Immigration Reform and Temporary Workers

The national debate around immigration policy reform has largely ignored a disturbing trend in businesses: the modern-day indentured servitude of temporary workers.

New York recently took steps to eradicate this type of labor. The New York State Department of Labor’s new partnership with businesses will train employees on identifying trafficking of foreign workers. In December, a federal judge awarded $4.5 million to 350 Filipinos who worked in indentured servitude after being lured to teach in Louisiana by Los Angeles-based Universal Placement International, Inc. (UPI). They began arriving in the U.S. in 2007 as part of the H-1B worker program, which allow U.S. employers to temporarily employ foreign workers. The teachers paid the placement service about $16,000 to obtain the jobs, and many had to borrow money at high interest rates to pay the fees. In the meantime, UPI revoked their passports and visas until the fees were paid.

In another scheme in Louisiana, Filipino skilled workers were trafficked by Grand Isle Shipyard Inc. (GIS) from the Philippines with promises of visas, pay above $16 an hour and quality jobs. Instead, they were paid just $5 an hour and were forced to work up to 14 hours a day, every day, with no overtime. In addition, they had to pay up to $3,000 for housing to share bunk beds. The alleged abuse came to light after an offshore explosion in November 2012 caused the death of three Filipino workers.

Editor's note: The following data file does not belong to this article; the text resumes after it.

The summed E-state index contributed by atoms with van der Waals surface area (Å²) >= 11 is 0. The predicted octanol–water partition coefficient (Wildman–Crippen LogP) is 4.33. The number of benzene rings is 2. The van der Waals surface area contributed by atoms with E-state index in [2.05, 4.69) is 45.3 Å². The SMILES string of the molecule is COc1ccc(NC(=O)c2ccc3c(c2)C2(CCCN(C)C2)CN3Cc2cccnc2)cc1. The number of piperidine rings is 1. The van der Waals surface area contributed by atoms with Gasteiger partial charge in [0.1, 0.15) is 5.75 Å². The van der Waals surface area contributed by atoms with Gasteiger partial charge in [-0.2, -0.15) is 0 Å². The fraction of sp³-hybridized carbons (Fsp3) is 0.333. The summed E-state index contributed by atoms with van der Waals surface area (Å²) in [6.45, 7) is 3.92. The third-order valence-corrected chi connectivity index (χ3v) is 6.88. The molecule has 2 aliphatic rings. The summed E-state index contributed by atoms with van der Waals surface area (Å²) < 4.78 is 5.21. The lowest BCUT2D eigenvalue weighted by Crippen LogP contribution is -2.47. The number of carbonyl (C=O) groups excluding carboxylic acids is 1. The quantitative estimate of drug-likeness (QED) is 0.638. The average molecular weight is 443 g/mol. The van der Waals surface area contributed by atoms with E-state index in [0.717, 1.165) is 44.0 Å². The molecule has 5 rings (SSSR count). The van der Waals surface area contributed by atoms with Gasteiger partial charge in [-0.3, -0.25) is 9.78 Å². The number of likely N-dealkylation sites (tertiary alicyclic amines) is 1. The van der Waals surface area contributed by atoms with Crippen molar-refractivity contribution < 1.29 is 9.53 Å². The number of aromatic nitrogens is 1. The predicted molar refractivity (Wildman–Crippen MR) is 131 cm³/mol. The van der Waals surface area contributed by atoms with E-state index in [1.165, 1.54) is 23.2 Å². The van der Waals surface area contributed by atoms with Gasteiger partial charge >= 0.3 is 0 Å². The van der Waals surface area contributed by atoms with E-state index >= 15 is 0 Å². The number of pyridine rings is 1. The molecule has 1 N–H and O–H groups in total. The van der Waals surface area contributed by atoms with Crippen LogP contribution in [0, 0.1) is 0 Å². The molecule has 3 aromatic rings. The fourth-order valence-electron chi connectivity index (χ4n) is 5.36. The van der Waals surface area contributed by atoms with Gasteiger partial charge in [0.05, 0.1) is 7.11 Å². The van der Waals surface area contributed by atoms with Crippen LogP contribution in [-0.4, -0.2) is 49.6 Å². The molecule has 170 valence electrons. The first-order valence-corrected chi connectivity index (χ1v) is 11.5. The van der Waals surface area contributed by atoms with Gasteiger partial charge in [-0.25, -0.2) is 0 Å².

We need to take a closer look at the demands for labor and the abusive recruitment practices within these temporary worker programs that take away the dignity of temporary workers. Comprehensive immigration reform must include regulations on recruitment of temporary workers, due process and whistle-blower protections, and include a pathway to citizenship for these workers and all who are aspiring citizens. The time for reform is now, given that demand for more temporary workers is growing. Corporations and companies are asking for an increase in temporary worker visas.

These workers share common goals: They want to work hard and improve their lives. Their efforts help grow our economy, and in return, we should ensure they have the protections and opportunities afforded to U.S. citizens.

Learn more at Gregory Cendana’s Huffington Post article: Immigration Reform Must Uncover Recruitment Schemes of Temporary Workers.

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